A brief history of the crapper.
The toilet and its use has been called pretty much everything under the sun, from thunder bowl to “plucking a rose,” when the outhouse was located in the garden. DiPiazza covers them all in her illuminating history of the toilet—or, more to the point, disposal of human waste: “Half a solid pound (0.2 kilograms), plus 47 ounces (1.4 liters) of liquid....that’s how much feces and urine an adult human produces, on average, every day.” Those words are from the first two sentences of the book, so the giggles and snorts are dispensed with quickly, and we get down to the very real issue of waste and health. As humans took to settlements and populations increased, sewage became an instant issue. DiPiazza goes back to Deuteronomy for some historical setting before soldiering through most known waste-disposal tools and systems. Lurking always is waste-bred disease, like plague and cholera, which really step hard on the giggles and snorts. Public health and sanitation become the driving issues, which DiPiazza handles adeptly, with the accompaniment of many fine archival images and illustrations, as well as photographs.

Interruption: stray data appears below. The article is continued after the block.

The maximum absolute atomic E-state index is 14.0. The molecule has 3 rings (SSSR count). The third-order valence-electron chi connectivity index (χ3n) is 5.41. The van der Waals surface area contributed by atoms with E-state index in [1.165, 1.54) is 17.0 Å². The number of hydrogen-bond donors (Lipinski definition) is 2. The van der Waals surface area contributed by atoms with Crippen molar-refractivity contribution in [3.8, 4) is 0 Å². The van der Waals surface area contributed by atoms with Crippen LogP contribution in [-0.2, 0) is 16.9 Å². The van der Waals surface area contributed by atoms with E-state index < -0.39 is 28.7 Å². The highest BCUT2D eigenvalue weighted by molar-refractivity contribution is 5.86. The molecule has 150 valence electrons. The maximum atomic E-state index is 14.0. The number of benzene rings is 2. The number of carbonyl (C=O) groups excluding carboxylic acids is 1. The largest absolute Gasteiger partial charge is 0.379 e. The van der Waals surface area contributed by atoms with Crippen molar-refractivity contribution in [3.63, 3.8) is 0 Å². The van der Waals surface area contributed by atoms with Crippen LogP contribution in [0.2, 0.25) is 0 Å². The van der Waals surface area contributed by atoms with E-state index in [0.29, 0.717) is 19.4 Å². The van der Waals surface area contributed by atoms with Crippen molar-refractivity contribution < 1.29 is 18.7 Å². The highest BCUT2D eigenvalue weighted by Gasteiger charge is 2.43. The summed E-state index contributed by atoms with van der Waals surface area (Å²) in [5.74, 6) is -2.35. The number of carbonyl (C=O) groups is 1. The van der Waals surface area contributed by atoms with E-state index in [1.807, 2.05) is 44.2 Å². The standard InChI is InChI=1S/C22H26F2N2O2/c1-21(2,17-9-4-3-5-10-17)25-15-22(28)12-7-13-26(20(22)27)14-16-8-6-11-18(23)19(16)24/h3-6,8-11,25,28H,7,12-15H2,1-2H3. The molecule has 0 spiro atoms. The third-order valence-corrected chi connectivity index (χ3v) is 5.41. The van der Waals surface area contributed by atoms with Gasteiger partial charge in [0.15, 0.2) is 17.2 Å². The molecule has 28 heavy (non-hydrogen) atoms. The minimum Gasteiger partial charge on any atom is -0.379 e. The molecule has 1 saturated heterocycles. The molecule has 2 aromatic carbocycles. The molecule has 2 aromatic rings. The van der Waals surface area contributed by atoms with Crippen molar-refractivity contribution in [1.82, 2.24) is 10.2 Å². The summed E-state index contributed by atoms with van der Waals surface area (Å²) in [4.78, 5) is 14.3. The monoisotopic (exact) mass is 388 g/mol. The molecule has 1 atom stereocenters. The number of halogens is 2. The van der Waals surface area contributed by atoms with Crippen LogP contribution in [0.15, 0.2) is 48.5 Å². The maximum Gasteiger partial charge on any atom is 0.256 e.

A good-spirited, wholly serious broaching of the—incredibly—still-taboo subject of human waste, once a problem and even more so today. (Nonfiction. 11-18)